Painting Our Stories and Legacies: Historical Evidences through Nigerian Paintings

Stephen A. Fọlárànmí, Nanashaitu A. Umoru-Ọ̀kẹ, Ìdòwú F. Adéyanjú


One of the functions art serves is to visually document history for generations to come. Even with the development of writing, the artists have continued to document various aspects of what they encounter in their various communities. In Nigeria with particular reference to painting, several artists have used their paintings as visual documentaries. The introduction of the camera as a tool for documenting did little to dissuade these painters from continuing this role. This paper therefore examined selected paintings of artists in Nigeria, whose works reveal historical evidences and culture of a people. Paintings cutting across the various genres such as portraits, landscapes scenes, architecture, festivals and cultural issues from pre-independence Nigeria to the present were selected for examination and analysis. The paper explores a descriptive and comparative analysis of the selected paintings vis-à-vis the various subjects they have recorded. It concludes that these paintings show significant historical evidences that can be used to reconstruct history and others aspects of the society where the need may arise. Painters in Nigeria more than other artists have been able to record history with their works because of the pictorial and compositional peculiarity of painting as an art form.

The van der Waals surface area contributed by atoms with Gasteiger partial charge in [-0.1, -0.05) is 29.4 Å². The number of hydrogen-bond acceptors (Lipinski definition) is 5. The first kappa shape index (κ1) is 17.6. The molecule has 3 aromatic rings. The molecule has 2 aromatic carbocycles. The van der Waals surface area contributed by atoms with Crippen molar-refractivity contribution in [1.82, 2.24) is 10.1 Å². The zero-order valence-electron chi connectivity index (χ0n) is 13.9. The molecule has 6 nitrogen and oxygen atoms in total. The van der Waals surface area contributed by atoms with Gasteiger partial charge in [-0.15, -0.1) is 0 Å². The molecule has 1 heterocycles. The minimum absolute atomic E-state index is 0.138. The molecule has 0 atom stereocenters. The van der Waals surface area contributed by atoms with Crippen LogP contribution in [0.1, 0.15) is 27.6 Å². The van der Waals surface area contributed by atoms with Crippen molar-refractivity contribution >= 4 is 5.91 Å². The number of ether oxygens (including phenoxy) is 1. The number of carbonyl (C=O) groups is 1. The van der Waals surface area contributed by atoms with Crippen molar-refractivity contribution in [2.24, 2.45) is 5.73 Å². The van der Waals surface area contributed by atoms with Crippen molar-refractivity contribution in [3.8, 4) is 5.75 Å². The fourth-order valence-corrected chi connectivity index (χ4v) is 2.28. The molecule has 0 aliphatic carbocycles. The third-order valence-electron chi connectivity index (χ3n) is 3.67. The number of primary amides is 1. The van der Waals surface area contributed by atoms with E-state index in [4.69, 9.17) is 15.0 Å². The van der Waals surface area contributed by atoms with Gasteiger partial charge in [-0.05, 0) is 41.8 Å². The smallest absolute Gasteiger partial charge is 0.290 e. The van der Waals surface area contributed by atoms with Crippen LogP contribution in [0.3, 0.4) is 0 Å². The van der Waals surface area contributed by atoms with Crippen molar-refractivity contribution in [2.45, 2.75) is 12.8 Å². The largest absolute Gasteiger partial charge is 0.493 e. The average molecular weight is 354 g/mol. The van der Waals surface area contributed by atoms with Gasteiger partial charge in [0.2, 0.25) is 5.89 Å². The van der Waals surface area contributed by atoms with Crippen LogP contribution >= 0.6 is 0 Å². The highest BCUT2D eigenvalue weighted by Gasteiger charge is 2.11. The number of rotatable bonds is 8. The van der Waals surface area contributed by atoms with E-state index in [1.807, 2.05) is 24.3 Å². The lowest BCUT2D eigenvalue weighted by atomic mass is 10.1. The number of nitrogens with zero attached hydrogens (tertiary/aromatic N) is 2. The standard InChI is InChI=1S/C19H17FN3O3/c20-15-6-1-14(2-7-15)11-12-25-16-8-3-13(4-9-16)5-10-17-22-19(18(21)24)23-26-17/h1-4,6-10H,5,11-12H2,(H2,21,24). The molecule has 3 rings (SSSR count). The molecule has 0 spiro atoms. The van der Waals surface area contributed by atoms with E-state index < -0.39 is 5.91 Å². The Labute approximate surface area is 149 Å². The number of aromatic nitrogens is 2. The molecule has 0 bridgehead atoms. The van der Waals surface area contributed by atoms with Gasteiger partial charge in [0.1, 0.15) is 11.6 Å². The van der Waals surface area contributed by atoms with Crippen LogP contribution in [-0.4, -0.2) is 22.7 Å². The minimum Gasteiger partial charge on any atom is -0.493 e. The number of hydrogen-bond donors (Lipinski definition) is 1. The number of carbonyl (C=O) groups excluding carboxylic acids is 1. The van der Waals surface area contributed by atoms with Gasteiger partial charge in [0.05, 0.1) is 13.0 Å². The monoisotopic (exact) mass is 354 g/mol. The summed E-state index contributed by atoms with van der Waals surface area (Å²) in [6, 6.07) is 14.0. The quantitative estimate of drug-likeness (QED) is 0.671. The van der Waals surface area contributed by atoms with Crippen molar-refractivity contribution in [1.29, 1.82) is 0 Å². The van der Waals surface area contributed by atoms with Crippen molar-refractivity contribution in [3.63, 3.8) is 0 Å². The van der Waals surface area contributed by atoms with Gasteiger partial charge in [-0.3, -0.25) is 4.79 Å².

History, Nigerian Art, Painting; Documentaries, Evidence.

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